Our customer base is about 50 percent wholesale distributors and retail chains and 50 percent institutions, foodservice, processors, home delivery, and CSA boxes. We sell all throughout the US and up into Canada. Some of our oldest customers include Whole Foods, Veritable Vegetable, Charlie’s Produce, and Organically Grown Company.
You recently started a desert program, which is now in its second season. Can you tell us about that?
Historically, Coke Farm had a quiet time during the winter because our local climate's too cold and wet to grow certain items or to grow some items in large volumes. But some of our growers have land in Southern California and Bakersfield, so we decided to start a desert program.
From November through March, we grow product out there, and then we bring everything here on-site. It gets our eye on it; we handle it; we ship it. It’s a nice niche for our Bay Area distributor and retail customers because it takes them two to three days to load out in the desert and bring it back, but with our desert product in our San Juan Bautista cooler, they have a one-day turnaround.
"Ninety-five percent of our growers are minority- and family-owned farms, and half of our growers are graduates from ALBA, an organic farm incubator and training organization based in Salinas." - Adele Gemignani
What kinds of items are you growing in the desert, and how has the program been going so far?
We are focusing on core commodities, including broccoli, cabbage, celery, cauliflower, bunching greens, and herbs like parsley and cilantro. The program is going well. The challenges are the markets coupled with labor, water, supply chain, and fuel costs.
In 2021, the average FOB price was a lot lower than the previous year. With COVID, the markets were through the roof. What happened this past year was a lot of growers planted more, and so there was more production than demand. The markets were really stocked—it was industry wide. Now, if you go back to 2019, you have more steady pricing. But comparing 2021 pricing to 2020, it was way down.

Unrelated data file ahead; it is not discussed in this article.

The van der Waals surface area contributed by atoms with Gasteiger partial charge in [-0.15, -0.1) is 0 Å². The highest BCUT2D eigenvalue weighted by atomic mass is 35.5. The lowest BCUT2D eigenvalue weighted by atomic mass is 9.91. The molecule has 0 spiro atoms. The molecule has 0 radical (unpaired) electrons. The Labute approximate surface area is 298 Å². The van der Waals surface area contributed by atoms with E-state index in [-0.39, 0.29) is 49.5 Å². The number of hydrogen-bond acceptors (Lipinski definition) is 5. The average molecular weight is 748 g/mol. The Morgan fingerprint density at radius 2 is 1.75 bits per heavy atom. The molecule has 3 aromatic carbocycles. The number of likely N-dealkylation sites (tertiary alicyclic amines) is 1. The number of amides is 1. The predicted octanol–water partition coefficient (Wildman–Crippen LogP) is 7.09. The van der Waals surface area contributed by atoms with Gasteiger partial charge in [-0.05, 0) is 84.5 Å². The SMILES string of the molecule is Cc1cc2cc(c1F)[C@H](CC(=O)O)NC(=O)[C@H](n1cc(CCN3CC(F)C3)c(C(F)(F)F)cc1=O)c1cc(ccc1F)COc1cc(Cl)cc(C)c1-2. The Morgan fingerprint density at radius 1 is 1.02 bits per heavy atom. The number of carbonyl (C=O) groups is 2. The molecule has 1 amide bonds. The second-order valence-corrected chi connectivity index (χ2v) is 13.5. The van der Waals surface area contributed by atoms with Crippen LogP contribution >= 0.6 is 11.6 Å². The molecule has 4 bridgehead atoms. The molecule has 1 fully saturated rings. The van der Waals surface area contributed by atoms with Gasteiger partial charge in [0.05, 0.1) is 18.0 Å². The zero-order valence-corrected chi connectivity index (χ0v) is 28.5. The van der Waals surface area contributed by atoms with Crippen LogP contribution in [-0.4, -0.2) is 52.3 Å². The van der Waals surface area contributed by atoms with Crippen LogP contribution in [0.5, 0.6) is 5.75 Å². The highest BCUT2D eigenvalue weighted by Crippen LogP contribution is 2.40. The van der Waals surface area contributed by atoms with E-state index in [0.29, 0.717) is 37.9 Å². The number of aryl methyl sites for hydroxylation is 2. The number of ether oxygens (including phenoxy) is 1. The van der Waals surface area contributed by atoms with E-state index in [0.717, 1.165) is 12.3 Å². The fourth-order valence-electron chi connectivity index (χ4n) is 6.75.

"In 2021, the average FOB price was a lot lower than the previous year. With COVID, the markets were through the roof. What happened this past year was a lot of growers planted more, and so there was more production than demand. The markets were really stocked—it was industry wide." - Adele Gemignani
Does Coke Farm only sell product under its own label, or does it sell under other labels as well?
Most of what we sell goes under the Coke Farm label. There are a few growers we work with that have their own label—but it's a very well-recognized label—and they don't just grow for us.
We also have a buy-sell program that's separate from Coke Farm. It's where we'll bring in added-value items that are not our label. We offer this program because sometimes people want other items that we don't have. So we'll carry things like kiwi, potatoes, onions, apples, and citrus—it's all based on requests from our customers. We do this program through Charlie’s Trading Company and other grower-shippers. As with our Coke Farm product, everything in the buy-sell program is organic.
What kind of trends have you noticed in the organic produce industry in recent years?
Sustainable packaging is a big one. Consumers want individual grab-and-go packaging, but they want it to be compostable to get away from plastic. I’ve also noticed—this past year especially—that people want to know where their product is coming from. There’s more of a focus on: Who's the grower? Is this item mass produced? Is it grown in Mexico? Or is it from this small family farm that has five acres of land in San Benito County? Consumers increasingly care about the process, the people, and the stories behind their food.